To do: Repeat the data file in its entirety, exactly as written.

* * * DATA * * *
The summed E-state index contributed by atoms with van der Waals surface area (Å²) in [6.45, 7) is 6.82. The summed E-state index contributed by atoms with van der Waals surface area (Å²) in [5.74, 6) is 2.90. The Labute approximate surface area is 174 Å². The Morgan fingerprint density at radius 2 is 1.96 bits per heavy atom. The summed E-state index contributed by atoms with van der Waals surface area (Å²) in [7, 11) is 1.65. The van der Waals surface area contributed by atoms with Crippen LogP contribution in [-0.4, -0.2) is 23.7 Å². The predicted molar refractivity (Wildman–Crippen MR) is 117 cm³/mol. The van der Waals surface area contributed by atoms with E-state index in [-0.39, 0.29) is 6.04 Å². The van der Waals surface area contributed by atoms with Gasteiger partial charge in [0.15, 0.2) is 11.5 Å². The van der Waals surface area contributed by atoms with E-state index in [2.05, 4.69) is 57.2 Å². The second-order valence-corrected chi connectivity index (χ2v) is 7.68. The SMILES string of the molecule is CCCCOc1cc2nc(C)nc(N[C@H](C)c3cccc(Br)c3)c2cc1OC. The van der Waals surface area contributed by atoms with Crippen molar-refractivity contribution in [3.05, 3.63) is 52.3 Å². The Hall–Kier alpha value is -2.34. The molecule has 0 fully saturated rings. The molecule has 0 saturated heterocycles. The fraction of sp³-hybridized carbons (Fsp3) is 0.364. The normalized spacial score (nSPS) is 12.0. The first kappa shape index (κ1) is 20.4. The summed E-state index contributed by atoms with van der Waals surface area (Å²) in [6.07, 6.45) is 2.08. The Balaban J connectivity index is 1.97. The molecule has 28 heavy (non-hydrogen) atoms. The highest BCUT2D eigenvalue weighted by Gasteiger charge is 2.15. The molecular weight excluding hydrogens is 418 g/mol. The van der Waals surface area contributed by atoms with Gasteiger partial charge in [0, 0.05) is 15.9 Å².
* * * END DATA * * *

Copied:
The summed E-state index contributed by atoms with van der Waals surface area (Å²) in [6.45, 7) is 6.82. The summed E-state index contributed by atoms with van der Waals surface area (Å²) in [5.74, 6) is 2.90. The Labute approximate surface area is 174 Å². The Morgan fingerprint density at radius 2 is 1.96 bits per heavy atom. The summed E-state index contributed by atoms with van der Waals surface area (Å²) in [7, 11) is 1.65. The van der Waals surface area contributed by atoms with Crippen LogP contribution in [-0.4, -0.2) is 23.7 Å². The predicted molar refractivity (Wildman–Crippen MR) is 117 cm³/mol. The van der Waals surface area contributed by atoms with E-state index in [-0.39, 0.29) is 6.04 Å². The van der Waals surface area contributed by atoms with Gasteiger partial charge in [0.15, 0.2) is 11.5 Å². The van der Waals surface area contributed by atoms with E-state index in [2.05, 4.69) is 57.2 Å². The second-order valence-corrected chi connectivity index (χ2v) is 7.68. The SMILES string of the molecule is CCCCOc1cc2nc(C)nc(N[C@H](C)c3cccc(Br)c3)c2cc1OC. The van der Waals surface area contributed by atoms with Crippen molar-refractivity contribution in [3.05, 3.63) is 52.3 Å². The Hall–Kier alpha value is -2.34. The molecule has 0 fully saturated rings. The molecule has 0 saturated heterocycles. The fraction of sp³-hybridized carbons (Fsp3) is 0.364. The normalized spacial score (nSPS) is 12.0. The first kappa shape index (κ1) is 20.4. The summed E-state index contributed by atoms with van der Waals surface area (Å²) in [6.07, 6.45) is 2.08. The Balaban J connectivity index is 1.97. The molecule has 28 heavy (non-hydrogen) atoms. The highest BCUT2D eigenvalue weighted by Gasteiger charge is 2.15. The molecular weight excluding hydrogens is 418 g/mol. The van der Waals surface area contributed by atoms with Gasteiger partial charge in [0, 0.05) is 15.9 Å².